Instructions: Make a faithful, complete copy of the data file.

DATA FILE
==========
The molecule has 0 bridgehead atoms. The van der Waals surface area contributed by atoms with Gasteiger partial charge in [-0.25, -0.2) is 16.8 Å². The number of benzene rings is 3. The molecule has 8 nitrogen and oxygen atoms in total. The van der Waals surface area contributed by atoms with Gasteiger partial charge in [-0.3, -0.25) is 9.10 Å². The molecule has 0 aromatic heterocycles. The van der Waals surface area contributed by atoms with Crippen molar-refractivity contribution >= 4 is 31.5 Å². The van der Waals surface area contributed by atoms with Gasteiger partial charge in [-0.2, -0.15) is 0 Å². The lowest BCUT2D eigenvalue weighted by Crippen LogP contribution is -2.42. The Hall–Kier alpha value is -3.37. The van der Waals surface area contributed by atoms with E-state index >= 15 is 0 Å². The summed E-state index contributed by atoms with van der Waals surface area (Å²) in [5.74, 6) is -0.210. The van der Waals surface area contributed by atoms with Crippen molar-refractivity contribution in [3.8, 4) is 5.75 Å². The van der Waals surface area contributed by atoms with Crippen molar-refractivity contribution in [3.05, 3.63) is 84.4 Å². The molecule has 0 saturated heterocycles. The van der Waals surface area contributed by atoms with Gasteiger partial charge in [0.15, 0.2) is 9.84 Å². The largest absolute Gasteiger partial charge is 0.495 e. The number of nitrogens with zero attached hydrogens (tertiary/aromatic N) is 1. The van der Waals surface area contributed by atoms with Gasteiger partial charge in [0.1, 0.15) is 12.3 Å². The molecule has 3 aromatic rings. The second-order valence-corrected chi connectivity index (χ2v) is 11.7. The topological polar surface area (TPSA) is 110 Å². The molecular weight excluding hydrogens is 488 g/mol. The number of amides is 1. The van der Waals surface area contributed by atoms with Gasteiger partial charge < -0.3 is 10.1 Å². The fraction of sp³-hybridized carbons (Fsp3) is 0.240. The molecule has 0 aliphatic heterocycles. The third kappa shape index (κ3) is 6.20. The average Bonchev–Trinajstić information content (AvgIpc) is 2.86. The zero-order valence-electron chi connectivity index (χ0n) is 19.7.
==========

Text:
The molecule has 0 bridgehead atoms. The van der Waals surface area contributed by atoms with Gasteiger partial charge in [-0.25, -0.2) is 16.8 Å². The number of benzene rings is 3. The molecule has 8 nitrogen and oxygen atoms in total. The van der Waals surface area contributed by atoms with Gasteiger partial charge in [-0.3, -0.25) is 9.10 Å². The molecule has 0 aromatic heterocycles. The van der Waals surface area contributed by atoms with Crippen molar-refractivity contribution >= 4 is 31.5 Å². The van der Waals surface area contributed by atoms with Gasteiger partial charge in [-0.2, -0.15) is 0 Å². The lowest BCUT2D eigenvalue weighted by Crippen LogP contribution is -2.42. The Hall–Kier alpha value is -3.37. The van der Waals surface area contributed by atoms with E-state index >= 15 is 0 Å². The summed E-state index contributed by atoms with van der Waals surface area (Å²) in [5.74, 6) is -0.210. The van der Waals surface area contributed by atoms with Crippen molar-refractivity contribution in [3.8, 4) is 5.75 Å². The van der Waals surface area contributed by atoms with Crippen molar-refractivity contribution in [3.05, 3.63) is 84.4 Å². The molecule has 0 saturated heterocycles. The van der Waals surface area contributed by atoms with Gasteiger partial charge in [0.15, 0.2) is 9.84 Å². The largest absolute Gasteiger partial charge is 0.495 e. The number of nitrogens with zero attached hydrogens (tertiary/aromatic N) is 1. The van der Waals surface area contributed by atoms with Gasteiger partial charge in [0.1, 0.15) is 12.3 Å². The molecule has 3 aromatic rings. The second-order valence-corrected chi connectivity index (χ2v) is 11.7. The topological polar surface area (TPSA) is 110 Å². The molecular weight excluding hydrogens is 488 g/mol. The number of amides is 1. The van der Waals surface area contributed by atoms with Gasteiger partial charge < -0.3 is 10.1 Å². The fraction of sp³-hybridized carbons (Fsp3) is 0.240. The molecule has 0 aliphatic heterocycles. The third kappa shape index (κ3) is 6.20. The average Bonchev–Trinajstić information content (AvgIpc) is 2.86. The zero-order valence-electron chi connectivity index (χ0n) is 19.7.